The incident has sparked strong concerns among consumers over quality control in the domestic meat market.
The woman immediately called the police, who started investigating the matter. The Ministry of Internal Affairs said in a statement that the product had been released by a company based in Minsk Oblast, adding that it was likely some kind of “accident took place at the production facility”.
However, the Ministry refused to disclose which company had released the product, in response to a request from GlobalMeatNews.
A photo with the finger lying among the poultry products was posted on several social media sites in Belarus on 22 June. In comments accompanying the photo, local residents claimed the accident had happened due to a lack of quality control over meat products in the market.
Local news outlet Tut.by claimed that, according to some reports, the police had found the owner of the finger, saying the person concerned actually had several fingers missing on his hands. No information has been given as to where the other fingers might be.
No reason to worry
The Belarus Consumer Rights Protection Society (BOZP), however, told GlobalMeatNews it would be wrong to say this incident was evidence of a lack of control in the domestic meat market or at the facility itself. BOZP added that a similar accident could take place in a production facility run by any other company.
Some comments made alongside the photo on social media noted that similar incidents had taken place in Belarus previously. In particular, some time ago, another customer posted a photo showing something that looked like rat fur inside a sausage. The sausage was purchased in a supermarket in Minsk Oblast, the person who took the photo revealed.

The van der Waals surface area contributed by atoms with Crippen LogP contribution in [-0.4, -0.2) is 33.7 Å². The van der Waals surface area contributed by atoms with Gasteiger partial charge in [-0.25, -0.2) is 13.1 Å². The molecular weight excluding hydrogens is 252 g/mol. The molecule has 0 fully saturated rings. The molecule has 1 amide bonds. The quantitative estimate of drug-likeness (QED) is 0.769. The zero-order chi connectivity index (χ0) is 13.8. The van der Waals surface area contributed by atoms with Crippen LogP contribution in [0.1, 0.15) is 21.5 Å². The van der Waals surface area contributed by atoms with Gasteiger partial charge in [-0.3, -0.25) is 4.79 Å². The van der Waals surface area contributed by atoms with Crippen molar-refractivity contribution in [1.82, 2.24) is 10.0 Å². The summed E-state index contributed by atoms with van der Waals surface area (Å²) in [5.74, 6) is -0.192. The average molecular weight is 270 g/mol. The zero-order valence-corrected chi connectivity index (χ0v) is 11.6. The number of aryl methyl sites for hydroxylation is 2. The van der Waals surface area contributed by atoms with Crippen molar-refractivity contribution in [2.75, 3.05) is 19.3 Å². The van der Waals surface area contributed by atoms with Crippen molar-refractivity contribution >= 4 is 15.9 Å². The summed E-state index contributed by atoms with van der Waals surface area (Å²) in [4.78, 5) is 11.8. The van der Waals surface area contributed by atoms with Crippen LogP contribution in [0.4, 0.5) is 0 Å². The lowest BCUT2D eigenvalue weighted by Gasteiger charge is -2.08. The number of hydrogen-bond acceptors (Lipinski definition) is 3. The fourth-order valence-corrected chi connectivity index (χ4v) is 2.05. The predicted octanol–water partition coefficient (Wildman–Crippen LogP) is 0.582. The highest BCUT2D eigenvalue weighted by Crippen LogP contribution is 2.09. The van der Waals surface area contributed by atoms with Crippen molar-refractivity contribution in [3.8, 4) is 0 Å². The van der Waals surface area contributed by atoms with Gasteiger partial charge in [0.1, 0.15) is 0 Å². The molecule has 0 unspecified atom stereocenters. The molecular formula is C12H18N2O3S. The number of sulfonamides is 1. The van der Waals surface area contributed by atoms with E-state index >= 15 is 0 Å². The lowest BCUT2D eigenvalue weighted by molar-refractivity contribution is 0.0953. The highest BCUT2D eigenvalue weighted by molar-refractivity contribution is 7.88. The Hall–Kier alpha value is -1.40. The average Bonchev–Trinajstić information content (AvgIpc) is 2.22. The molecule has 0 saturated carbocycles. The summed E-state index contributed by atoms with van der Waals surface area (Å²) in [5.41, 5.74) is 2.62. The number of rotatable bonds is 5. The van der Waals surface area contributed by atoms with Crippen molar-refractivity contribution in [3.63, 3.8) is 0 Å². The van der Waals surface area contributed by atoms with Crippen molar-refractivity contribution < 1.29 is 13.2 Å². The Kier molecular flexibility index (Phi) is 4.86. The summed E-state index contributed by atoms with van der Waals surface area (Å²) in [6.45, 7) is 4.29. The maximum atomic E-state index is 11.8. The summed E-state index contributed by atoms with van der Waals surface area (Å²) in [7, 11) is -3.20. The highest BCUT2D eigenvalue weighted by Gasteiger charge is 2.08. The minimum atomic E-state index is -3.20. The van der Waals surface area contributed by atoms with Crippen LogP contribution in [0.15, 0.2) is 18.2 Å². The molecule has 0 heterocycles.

While this is the first instance of a finger being found in meat products in Belarus, rats are believed to be a common problem for some of the country’s meat producers. In particular, Richard Stephanovich, former director of the Gomel Meat Processing Plant, one of the biggest meat producers in Belarus, who is now facing trial for not reporting sanitary problems at his production sites, said that rats had existed at his plant for many years.
London has been struggling against rats for 500 years and has failed to eliminate that problem as well, Stephanovich said during court hearings in late 2017. The rats at the facility had been living there for many years, when Stephanovich took it over from the former director in 2011, he said, revealing that the management at the site even fed them, so that they didn’t touch the meat meant for sale.
An inspection at the facility showed that a batch of pork and beef that was originally meant to be exported to Russia was partly eaten by rats, and contained rat droppings, according to information posted by Tut.by.